It’s not necessarily the fastest way around a bend, but the Giulia never fails to feel light, agile and fun.
Taking a more serious approach, however, is the braking, which is superb.
All three of our trio stop with positivity, but the Alfa Romeo is the best, both in outright power and pedal feel.
It’s a lot more basic inside the Giulia than the Jaguar, though, with vinyl seating that is far firmer, along with a fairly basic dashboard.
That said, the dials are beautiful things: large and clear, with sporty cowls that mark this out as a driver’s car.
It’s the smallest, too, narrow enough inside that you’ll be brushing elbows with your passenger, though the boot isn’t much different from the bigger Jag’s in usable capacity thanks to its considerably squarer shape.
If the luxurious, refined but traditional Jag and sharp, modern and busy Alfa neatly fulfil the stereotypes of the British and Italian auto industries, BMW’s Neue Klasse will surely offer an understated competence.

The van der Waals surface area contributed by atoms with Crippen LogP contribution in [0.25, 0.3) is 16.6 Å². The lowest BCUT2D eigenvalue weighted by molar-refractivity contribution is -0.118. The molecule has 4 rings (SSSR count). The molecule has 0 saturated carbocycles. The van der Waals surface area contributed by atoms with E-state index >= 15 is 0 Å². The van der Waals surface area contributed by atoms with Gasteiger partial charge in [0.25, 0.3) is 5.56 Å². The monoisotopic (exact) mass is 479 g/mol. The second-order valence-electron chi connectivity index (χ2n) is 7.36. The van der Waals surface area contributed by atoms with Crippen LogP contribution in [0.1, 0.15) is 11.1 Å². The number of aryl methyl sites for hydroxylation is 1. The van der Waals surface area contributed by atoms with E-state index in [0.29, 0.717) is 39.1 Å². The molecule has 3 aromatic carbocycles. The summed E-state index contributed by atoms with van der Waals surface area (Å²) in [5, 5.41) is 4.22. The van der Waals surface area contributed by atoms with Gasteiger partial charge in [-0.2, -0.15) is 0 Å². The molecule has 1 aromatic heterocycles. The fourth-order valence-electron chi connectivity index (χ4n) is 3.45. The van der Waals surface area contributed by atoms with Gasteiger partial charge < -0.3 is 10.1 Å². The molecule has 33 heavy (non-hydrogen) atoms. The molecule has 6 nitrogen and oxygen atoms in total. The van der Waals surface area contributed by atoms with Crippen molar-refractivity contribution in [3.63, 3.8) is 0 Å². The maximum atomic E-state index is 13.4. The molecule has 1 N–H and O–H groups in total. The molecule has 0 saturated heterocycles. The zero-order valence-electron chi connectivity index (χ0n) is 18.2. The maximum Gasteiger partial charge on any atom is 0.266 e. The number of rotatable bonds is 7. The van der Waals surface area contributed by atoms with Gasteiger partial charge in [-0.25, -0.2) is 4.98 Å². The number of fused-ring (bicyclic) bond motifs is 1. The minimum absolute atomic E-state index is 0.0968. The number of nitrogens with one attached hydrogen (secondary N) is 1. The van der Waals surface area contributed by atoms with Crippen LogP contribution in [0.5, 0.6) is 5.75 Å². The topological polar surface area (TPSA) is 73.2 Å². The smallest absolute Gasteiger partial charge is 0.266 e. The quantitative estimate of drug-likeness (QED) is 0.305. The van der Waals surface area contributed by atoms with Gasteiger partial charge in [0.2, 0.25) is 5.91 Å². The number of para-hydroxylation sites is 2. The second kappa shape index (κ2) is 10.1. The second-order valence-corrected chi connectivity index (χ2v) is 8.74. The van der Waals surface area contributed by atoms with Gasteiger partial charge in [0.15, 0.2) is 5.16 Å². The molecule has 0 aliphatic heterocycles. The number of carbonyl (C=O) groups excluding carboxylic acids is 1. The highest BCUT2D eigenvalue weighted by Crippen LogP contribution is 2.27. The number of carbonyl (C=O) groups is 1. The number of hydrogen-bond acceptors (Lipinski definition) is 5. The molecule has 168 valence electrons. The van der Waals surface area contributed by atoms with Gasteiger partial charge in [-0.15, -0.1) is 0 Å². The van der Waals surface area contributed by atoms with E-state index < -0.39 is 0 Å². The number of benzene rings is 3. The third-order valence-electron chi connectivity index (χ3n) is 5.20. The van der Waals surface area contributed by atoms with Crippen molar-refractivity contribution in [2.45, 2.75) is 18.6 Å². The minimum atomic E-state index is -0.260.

Certainly the styling, inside and out, conveys exactly that.
Like the Giulia, the BMW is up-to-date with the Modernist styling trends of the early 1960s, but in an even more stark manner.
The chrome trim across the car is all perfectly perpendicular, while the sheer blockiness of its sheet metal is German rationalism at its most bullish.
This pays dividends inside, with the 1800 offering by far the most spacious interior. Slightly wider than the Mk2, its rectangular cabin is much airier, almost as wide at head height as it is at your feet.
The boot, too, is gargantuan, while the rear seats are the only ones here that would carry tall adults in real comfort over long distances.